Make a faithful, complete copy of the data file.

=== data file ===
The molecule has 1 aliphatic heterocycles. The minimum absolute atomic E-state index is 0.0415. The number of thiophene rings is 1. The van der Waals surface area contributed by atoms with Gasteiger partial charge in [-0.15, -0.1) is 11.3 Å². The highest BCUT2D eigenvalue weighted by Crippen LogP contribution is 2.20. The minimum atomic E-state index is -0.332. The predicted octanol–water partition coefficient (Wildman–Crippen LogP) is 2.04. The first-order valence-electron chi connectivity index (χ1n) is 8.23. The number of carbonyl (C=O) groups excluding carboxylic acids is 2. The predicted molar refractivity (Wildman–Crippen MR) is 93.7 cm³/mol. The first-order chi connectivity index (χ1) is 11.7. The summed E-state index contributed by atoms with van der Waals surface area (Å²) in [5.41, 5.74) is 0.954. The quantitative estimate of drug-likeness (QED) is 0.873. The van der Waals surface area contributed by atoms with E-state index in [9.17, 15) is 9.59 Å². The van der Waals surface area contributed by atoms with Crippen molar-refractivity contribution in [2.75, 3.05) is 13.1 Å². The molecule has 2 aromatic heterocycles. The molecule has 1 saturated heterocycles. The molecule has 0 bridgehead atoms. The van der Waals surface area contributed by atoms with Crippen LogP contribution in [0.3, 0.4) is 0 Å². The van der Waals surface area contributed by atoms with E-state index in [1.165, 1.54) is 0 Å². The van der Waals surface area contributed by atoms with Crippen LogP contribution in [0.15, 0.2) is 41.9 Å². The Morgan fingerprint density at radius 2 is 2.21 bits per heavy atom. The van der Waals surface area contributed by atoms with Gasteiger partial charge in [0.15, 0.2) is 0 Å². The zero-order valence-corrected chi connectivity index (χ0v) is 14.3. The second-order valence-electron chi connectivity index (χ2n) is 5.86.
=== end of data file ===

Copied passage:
The molecule has 1 aliphatic heterocycles. The minimum absolute atomic E-state index is 0.0415. The number of thiophene rings is 1. The van der Waals surface area contributed by atoms with Gasteiger partial charge in [-0.15, -0.1) is 11.3 Å². The highest BCUT2D eigenvalue weighted by Crippen LogP contribution is 2.20. The minimum atomic E-state index is -0.332. The predicted octanol–water partition coefficient (Wildman–Crippen LogP) is 2.04. The first-order valence-electron chi connectivity index (χ1n) is 8.23. The number of carbonyl (C=O) groups excluding carboxylic acids is 2. The predicted molar refractivity (Wildman–Crippen MR) is 93.7 cm³/mol. The first-order chi connectivity index (χ1) is 11.7. The summed E-state index contributed by atoms with van der Waals surface area (Å²) in [5.41, 5.74) is 0.954. The quantitative estimate of drug-likeness (QED) is 0.873. The van der Waals surface area contributed by atoms with E-state index in [9.17, 15) is 9.59 Å². The van der Waals surface area contributed by atoms with Crippen molar-refractivity contribution in [2.75, 3.05) is 13.1 Å². The molecule has 2 aromatic heterocycles. The molecule has 1 saturated heterocycles. The molecule has 0 bridgehead atoms. The van der Waals surface area contributed by atoms with Crippen LogP contribution in [0.3, 0.4) is 0 Å². The van der Waals surface area contributed by atoms with E-state index in [1.165, 1.54) is 0 Å². The van der Waals surface area contributed by atoms with Crippen LogP contribution in [0.15, 0.2) is 41.9 Å². The Morgan fingerprint density at radius 2 is 2.21 bits per heavy atom. The van der Waals surface area contributed by atoms with Gasteiger partial charge in [0.15, 0.2) is 0 Å². The zero-order valence-corrected chi connectivity index (χ0v) is 14.3. The second-order valence-electron chi connectivity index (χ2n) is 5.86.